Americans in Rome

Americans in Rome


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Americans in Rome

Since 1921, the American Academy in Rome -- founded in 1894 and chartered by an act of the United States Congress in 1905 -- has offered an annual fellowship and two residencies to American composers to live and study in Rome for one year. By the time Bridge's four-CD compilation Americans in Rome is offered, 124 such positions have been offered and fulfilled, and a surprising number of these composers have become major players in American music, though only a couple -- Samuel Barber and Elliott Carter -- are routinely recognized for their fellowships or residencies at AAR. Curator Donald Berman indicates that, apart from the once obligatory round of study with Nadia Boulanger in Paris, the AAR fellowship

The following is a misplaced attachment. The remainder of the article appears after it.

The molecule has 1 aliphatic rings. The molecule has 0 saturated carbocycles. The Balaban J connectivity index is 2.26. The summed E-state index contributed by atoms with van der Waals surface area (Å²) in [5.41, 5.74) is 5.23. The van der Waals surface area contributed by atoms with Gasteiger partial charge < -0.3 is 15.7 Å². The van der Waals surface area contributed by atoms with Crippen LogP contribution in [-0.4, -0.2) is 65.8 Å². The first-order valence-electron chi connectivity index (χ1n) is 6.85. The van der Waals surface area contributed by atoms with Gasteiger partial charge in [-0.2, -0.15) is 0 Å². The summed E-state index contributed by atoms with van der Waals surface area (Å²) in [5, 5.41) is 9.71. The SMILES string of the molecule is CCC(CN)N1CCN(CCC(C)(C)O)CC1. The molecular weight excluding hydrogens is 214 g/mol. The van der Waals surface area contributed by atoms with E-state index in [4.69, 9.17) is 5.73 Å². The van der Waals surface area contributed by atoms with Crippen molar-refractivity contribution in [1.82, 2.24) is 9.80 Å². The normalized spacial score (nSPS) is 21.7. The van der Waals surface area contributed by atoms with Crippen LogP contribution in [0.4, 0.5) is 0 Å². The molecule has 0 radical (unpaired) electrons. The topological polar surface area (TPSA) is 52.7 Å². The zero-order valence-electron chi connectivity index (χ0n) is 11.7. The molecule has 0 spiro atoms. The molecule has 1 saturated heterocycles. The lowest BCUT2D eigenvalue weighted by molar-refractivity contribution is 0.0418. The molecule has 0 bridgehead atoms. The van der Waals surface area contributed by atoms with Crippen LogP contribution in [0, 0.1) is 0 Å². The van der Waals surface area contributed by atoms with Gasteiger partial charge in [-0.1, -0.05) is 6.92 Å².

esidency is the next best-kept secret in American art music, and to support his thesis Berman has pulled together this amazingly comprehensive set. Its four discs are subdivided into collections of solo song, music for strings and piano, music for piano solo, and music for winds and piano. Considering that it contains 38 compositions written by nearly as many composers, the personnel is kept fairly compact, although Donald Berman is the main pianist throughout the set, Anne-Marie McDermott and Yehudi Wyner also pitch in on the keys, the latter in his own work. Among other "name" participants in the set are clarinetist Richard Stoltzman, the Curiously Strong Wind Quintet, Collage New Music Ensemble, violinists Ida Kavafian and SungHae Anna Kim (of the Laurel Trio), cellist Peter Wiley, and soprano Susan Narucki, to name just a few. However, there is no showboating here; all of the performances are solely and solemnly given in the service of the music and to serve in illustrating the premise. In curating this set, Berman has not limited himself to compositions written by these fellows or residents while they were serving in Rome -- although such works are certainly present -- but pieces drawn from any particular time in the composer's career that seem to amplify the notion of a shared, shaping influence attributable to the environment of the Academy, its surroundings, and to some degree the preferences of Academy's instructors. Indeed, much of this music has an open-air quality to it, a good deal of it stresses melodicity, and, in the chamber pieces, there is a shared concern about novel tone qualities produced by certain combinations of instruments. Most of the composers represented here are living, active, and reasonably to very well-known figures in contemporary music. Yet there are some unique discoveries among older composers represented, such as Hunter Johnson's jazzy "Piano Sonata" (1936) and Harold Shapero's summery, witty, and ingratiating "Six for Wind Quintet" (1995). While Americans in Rome is centered on academic composers in an academic setting, surprisingly little of the music is "cold" in the manner usually associated with Academia -- perhaps least of all Elliott Carter's contributions, orchestrations of earlier songs made during his last residency in 1979-1980 -- although some of it is at least a little "cool." Some aspects of Americans in Rome are a bit of a barrier; first its huge size, which means the mere act of taking it all in is something of a challenge in itself, and second that the collection -- just by virtue of being what it is -- is more likely to be attractive as a reference source or university library staple as opposed to an item of interest to the general listenership. In listening one should try and take it in a little at a time; the common spirit that drives these pieces -- which stresses cleanliness, intellectual achievement, and textual refinement -- can make a bunch of them taken at one time a little unexciting. Nevertheless, Americans in Rome is still a mightily impressive project just for its range, scope, and the effort that went into it and it will prove an invaluable resource for those wanting to know anything about -- and indeed, perhaps to participate in -- the fellowships and residencies for composers at the Academy of Rome.